Nottinghamshire distribution: More widespread in the north of Nottinghamshire, but the Orange Ladybird is common in many areas of suburban Nottingham. Another arboreal species, often favouring Beech and Sycamore, there may be some evidence to show it has declined in recent years.   Nottinghamshire distribution: The bright yellow elytral colouration of the 22-spot Ladybird is diagnostic, but it can be easily missed through its small size. Found in a range of habitats, from woods and hedgerows, to brownfield sites, where it is found on low vegetation covered in Mildew. Probably very much under recorded in Nottinghamshire
 
     
     
COLEOPTERA - CUCUJOIDEA - COCCINELLIDAE - COCCINELLINAE - Anatis   COLEOPTERA - CUCUJOIDEA - COCCINELLIDAE - COCCINELLINAE - Aphidecta
Anatis ocellata   Aphidecta obliterata
Nottinghamshire distribution: Most Nottinghamshire records of the Eyed Ladybird, come from the Sherwood Forest area and it becomes more uncommon away from Pine forested areas of the county. It does sometimes turn up in more unusual locations, including on a window in Mapperley in 2014 (Pendleton, T.A. and Pendleton, D.T.) which seems to be the most southerly Nottinghamshire record.   Nottinghamshire distribution: The Larch Ladybird is one of our rarest Ladybirds, although there may be an element of under recording. The only Nottinghamshire records, have both come from Sherwood Forest, where it was recorded from Proteus Square in 2000 (Drane, T) and Budby South Forest in 2010 (Pendleton, T.A. and Pendleton, D.T.) when two were beaten from the lower branches of Larch.
 
     
     
COLEOPTERA - CUCUJOIDEA - COCCINELLIDAE - COCCINELLINAE - Hippodamia   COLEOPTERA - CUCUJOIDEA - COCCINELLIDAE - COCCINELLINAE - Coccinella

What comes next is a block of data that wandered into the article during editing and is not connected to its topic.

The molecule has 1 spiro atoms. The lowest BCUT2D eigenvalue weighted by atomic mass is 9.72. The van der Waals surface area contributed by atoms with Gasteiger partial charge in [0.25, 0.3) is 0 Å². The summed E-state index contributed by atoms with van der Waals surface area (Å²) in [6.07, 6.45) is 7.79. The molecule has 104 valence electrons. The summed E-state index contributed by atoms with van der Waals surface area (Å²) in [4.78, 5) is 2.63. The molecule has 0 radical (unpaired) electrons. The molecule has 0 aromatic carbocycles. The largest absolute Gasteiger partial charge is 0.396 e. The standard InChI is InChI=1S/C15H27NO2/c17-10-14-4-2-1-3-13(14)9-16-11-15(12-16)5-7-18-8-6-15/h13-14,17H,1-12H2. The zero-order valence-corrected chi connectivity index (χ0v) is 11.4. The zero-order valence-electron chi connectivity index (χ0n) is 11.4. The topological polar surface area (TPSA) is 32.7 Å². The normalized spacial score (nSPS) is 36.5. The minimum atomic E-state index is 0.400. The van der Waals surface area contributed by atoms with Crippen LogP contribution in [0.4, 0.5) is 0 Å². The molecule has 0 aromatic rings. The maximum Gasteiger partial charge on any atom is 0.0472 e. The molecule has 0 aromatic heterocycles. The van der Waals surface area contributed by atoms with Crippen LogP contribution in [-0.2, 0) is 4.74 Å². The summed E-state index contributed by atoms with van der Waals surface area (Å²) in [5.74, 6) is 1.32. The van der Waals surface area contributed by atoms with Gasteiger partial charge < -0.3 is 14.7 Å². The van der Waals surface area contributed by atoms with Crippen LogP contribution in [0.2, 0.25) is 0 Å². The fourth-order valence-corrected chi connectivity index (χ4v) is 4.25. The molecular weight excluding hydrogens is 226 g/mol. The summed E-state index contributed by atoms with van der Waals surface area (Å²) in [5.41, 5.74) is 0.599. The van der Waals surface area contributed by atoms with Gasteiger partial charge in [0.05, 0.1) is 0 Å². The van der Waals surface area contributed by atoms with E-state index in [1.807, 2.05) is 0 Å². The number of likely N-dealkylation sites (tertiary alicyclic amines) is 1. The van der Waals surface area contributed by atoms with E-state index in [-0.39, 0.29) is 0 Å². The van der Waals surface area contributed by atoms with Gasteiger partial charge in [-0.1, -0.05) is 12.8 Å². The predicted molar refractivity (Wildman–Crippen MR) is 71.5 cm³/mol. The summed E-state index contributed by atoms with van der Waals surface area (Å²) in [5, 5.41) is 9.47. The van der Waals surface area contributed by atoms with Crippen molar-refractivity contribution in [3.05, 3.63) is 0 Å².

Hippodamia variegata   Coccinella hieroglyphica
Nottinghamshire distribution: In Nottinghamshire, the Adonis Ladybird shows a preference for sites lying on sandy soils and it can be quite numerous in the Mansfield area. There are several records from the south-west of the county and it seems to have increased its range since 2000. It should be expected to occur on former Colliery spoil heaps and other sparsely vegetated brownfield sites.   Nottinghamshire distribution: This is a rare Nottinghamshire Ladybird and currently restricted to a handful of wet heath sites in the Sherwood Forest area. In the 1980's, there were records of the Hieroglyphic Ladybird from Clumber Park in 1981, Clipstone Heath in 1987 and Budby South Forest in 1989 (NBN Gateway). However, more recent records have come from the Nottinghamshire Wildlife Trust's reserve at Rainworth Heath in 2007, 2011 (Williams, H) and 2014 (Pendleton, T.A. and Pendleton, D.T.).
 
     
     
COLEOPTERA - CUCUJOIDEA - COCCINELLIDAE - COCCINELLINAE - Coccinella   COLEOPTERA - CUCUJOIDEA - COCCINELLIDAE - COCCINELLINAE - Coccinella
Coccinella septempunctata   Coccinella undecimpunctata